Interest Rates and the Timing of Corporate Debt Issues
48 Pages Posted: 25 Mar 2005
Date Written: March 2005
Graham and Harvey (2001) provide survey results suggesting that managers attempt to time interest rates in their debt issuance decisions. Some of their results may be interpreted as forward-looking (i.e., trying to issue before interest rates rise), and some are backward-oriented, suggesting issuance when interest rates are low compared to historical levels. We employ a sample of more than 14,000 new debt issues over the period 1970-2001 and examine both aspects of debt timing. Our results strongly support backward timing, even after eliminating refinancing transactions, but they do not support the ability to time future interest rates.
Our results contrast with recent findings by Baker, Greenwood and Wurgler (2003) that are based on Flow of Funds data. Our results account for number of issues, amount issued, debt maturity, and call and put features. We examine future interest rates, term spreads and excess bond returns. We find managers were not successful at forward timing when weighting issuances by proceeds, maturity and proceeds, or the effects of call and put features on effective maturity.
In contrast, our results on backward timing strongly support the recent survey evidence on timing. Debt issuance measured by total amount or number of issues is related to the relative level of interest rates in comparison to their historical values. The amount of debt issued and the number of debt issues is strongly related both to the absolute level of interest rates and to their relative historical levels. Firms issue significantly higher amounts of long-term debt when long- term interest rates are low. We control for a variety of other market conditions that could affect issuance.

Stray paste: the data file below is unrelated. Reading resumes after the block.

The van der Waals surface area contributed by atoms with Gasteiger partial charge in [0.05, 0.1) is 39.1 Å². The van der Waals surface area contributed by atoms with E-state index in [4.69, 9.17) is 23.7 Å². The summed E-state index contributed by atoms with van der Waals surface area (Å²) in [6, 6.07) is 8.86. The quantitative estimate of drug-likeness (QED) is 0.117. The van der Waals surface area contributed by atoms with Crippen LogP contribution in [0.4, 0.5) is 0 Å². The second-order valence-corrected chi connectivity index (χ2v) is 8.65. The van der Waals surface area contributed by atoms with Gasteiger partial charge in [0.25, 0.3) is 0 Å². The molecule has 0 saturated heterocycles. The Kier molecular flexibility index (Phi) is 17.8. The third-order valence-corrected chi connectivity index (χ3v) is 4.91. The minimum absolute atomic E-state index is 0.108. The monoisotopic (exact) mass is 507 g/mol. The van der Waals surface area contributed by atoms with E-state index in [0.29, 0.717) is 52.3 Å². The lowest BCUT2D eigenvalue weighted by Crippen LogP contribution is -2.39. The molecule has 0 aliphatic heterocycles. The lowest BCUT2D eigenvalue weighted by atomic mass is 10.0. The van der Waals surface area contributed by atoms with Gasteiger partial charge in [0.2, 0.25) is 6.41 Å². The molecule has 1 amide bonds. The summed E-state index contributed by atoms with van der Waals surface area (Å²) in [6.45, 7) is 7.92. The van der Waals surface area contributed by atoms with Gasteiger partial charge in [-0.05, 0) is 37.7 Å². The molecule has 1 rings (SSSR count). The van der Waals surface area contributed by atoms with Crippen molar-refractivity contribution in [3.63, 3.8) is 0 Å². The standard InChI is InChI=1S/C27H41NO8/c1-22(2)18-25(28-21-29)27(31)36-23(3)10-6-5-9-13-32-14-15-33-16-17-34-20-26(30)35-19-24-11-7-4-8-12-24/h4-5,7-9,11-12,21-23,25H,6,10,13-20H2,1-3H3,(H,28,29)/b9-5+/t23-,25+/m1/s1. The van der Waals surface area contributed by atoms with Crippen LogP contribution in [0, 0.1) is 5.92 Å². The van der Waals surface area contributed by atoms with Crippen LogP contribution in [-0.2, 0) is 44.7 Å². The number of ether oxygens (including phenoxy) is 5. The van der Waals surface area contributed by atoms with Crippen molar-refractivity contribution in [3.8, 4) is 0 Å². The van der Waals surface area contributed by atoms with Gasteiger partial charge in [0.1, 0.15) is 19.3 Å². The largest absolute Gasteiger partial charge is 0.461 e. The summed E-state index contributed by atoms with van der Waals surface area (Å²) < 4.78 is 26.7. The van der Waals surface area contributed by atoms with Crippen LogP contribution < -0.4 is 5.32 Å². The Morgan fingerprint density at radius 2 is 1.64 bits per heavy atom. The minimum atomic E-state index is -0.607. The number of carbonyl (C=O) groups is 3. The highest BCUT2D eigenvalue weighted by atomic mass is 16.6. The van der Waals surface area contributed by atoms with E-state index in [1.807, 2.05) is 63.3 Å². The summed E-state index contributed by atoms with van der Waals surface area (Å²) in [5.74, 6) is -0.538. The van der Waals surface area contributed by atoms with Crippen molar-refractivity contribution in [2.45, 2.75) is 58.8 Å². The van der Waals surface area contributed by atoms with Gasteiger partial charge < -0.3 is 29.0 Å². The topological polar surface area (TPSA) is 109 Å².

When interest rates decline, refinancing is common. In our sample, refinancing is indeed much more likely when interest rates are at low historical levels. However, the non-refinancing transactions still demonstrate that debt issuance is significantly more common when relative interest rate levels are low. Refinancing transactions do not cause the results.
Our results are consistent with the survey results of Graham and Harvey (2001) and Bancel and Mittoo (2004) showing that financial managers seek to issue debt when rates are "particularly low." Our results are not consistent with forward debt timing. Thus, if managers attempt to issue longer-term debt when they anticipate that future interest rates or spreads will rise or excess bond returns will be negative, they appear to be unsuccessful.
Keywords: Market timing, public debt, financial policy
JEL Classification: G32, G10, G20
Suggested Citation: Suggested Citation